Rajni Perera’s “My Dreams Started Dancing” – An Interview with Eva Morrison

NOVEMBER 13, 2018

Laval’s Suburb triennial, “Triennale Banlieue!: Là où se prépare le future”, is showcasing 17 Canadian artists whose work touches on suburban identity; ruminating on the larger migrations or everyday commutes, the expanding population, and both the utopian and dystopian perspectives that make the outskirts of the city a place where “the future is prepared”.  As part of the exhibition, Toronto-based artist Rajni Perera combines dreams, symbols, myths, and science fiction inspired aesthetics in a larger-than-life painted mural, titled My Dreams Started Dancing. The work boasts an out-of-this-world cosmic influence, while simultaneously encouraging the viewer to consider the future of artistic production in the suburbs.

  Perera’s colorful humanoid figures intertwine and overlap, dancing hypnotically across the white gallery wall.  A girl’s face seems to call to the otherworldly beings from another universal plane, while an organic orange shape connects the two dimensions. The surrealist piece suggests moments of a fantastic dream or prophecy. I had the opportunity to interview Perera about the process and inspiration behind My Dreams Started Dancing:

There is a sense of empowerment in your series “Surreal Body”, as you subvert traditional mythologies or representations in a process of “identity-making or identity supplanting”, which I find correlates with the mural on view at the Suburb Triennial. Could you discuss the content of the mural a little?

RP: Yes. It is of a girl on another planet, who dreams of dancing beings in space, and who is trying to communicate with her dreams. My work is based out of a science fiction aesthetic and ideology. That means it is a window, so dreams and science fiction go hand in hand for most of the work like this. The way myths go is they reinforce personal and community goals. So, when migrant cultures lose their myths in new countries or indigenous communities have their myths taken away, it weakens a resolve to be liberated and powerful. Marginalized communities must work against this to have autonomy and move forward with solidarity.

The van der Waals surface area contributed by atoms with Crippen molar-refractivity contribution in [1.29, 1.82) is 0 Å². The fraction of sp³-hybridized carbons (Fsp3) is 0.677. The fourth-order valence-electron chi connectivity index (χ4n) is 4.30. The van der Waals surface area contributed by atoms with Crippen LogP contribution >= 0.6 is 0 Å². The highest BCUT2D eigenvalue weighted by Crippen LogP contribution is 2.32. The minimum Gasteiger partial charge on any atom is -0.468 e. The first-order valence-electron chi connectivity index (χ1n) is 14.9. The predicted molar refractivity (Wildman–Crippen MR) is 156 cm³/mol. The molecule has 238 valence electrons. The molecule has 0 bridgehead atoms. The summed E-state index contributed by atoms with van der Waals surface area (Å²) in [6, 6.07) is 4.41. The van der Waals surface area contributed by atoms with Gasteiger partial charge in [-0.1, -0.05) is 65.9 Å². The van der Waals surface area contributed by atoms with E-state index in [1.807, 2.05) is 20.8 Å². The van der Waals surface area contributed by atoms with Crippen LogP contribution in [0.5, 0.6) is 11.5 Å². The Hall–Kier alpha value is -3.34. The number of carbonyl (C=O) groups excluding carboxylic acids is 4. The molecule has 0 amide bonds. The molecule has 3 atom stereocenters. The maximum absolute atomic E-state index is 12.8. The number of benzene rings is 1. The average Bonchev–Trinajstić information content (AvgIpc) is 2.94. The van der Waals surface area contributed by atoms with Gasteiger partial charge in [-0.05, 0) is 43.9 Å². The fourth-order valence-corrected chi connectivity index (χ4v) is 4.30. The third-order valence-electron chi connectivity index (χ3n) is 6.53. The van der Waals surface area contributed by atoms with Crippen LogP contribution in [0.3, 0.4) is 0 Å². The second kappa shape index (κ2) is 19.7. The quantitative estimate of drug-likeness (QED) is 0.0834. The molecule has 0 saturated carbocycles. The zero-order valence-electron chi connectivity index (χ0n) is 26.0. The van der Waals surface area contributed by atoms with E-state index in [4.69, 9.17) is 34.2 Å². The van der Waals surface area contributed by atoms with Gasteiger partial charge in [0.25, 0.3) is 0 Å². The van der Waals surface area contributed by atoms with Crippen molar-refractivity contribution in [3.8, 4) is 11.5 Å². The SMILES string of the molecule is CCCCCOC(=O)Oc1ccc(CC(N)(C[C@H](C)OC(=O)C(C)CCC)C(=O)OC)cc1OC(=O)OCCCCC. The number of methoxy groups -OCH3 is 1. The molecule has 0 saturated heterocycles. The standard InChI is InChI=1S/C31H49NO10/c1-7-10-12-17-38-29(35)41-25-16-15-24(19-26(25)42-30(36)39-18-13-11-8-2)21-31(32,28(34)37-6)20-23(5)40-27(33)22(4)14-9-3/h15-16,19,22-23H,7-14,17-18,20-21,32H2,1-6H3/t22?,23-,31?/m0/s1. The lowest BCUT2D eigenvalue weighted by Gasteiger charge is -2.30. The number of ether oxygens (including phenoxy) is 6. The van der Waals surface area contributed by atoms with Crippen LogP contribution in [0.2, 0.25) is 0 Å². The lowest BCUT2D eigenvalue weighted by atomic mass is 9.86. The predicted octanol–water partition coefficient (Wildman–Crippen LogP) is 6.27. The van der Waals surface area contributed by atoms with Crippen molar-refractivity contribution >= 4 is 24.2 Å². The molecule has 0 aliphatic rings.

How does the work “my dreams started dancing” relate to the theme of the exhibition “Suburb Triennial: Where the Future is Prepared”? 

RP: Yes, the biennial title suggested a beginning, so I wanted to think about innocence and imagination combined with a strongly driving and dynamic force such as dance. Thinking about these as well as science fiction as a conduit for realizing futures helped me to come up with the piece for the biennial. I also used large dancing figures in another Suburb-related exhibition at York University close to Toronto, so there was somewhat of a request to continue that body of work.

What is your process like? What are some inspirations for the symbols and motifs included in your work?

RP: I will normally just do a sketch, project it into the wall, then start painting. The Sinhala text I translated with help from my parents. I work with quite a personalized group of motifs and symbols – images that open and self-reference, as well as change over time. They are normally derived from combinations of physics/science diagrams and Buddhist and Hindu religious motifs and symbolism.

“Triennale Banlieue! – Là où se prépare le future” (including My Dreams Started Dancing) was on view at the Salle Alfred-Pellan at the Maison des arts de Laval from July 29- November 4, 2018.

An undergraduate
feminist art & art history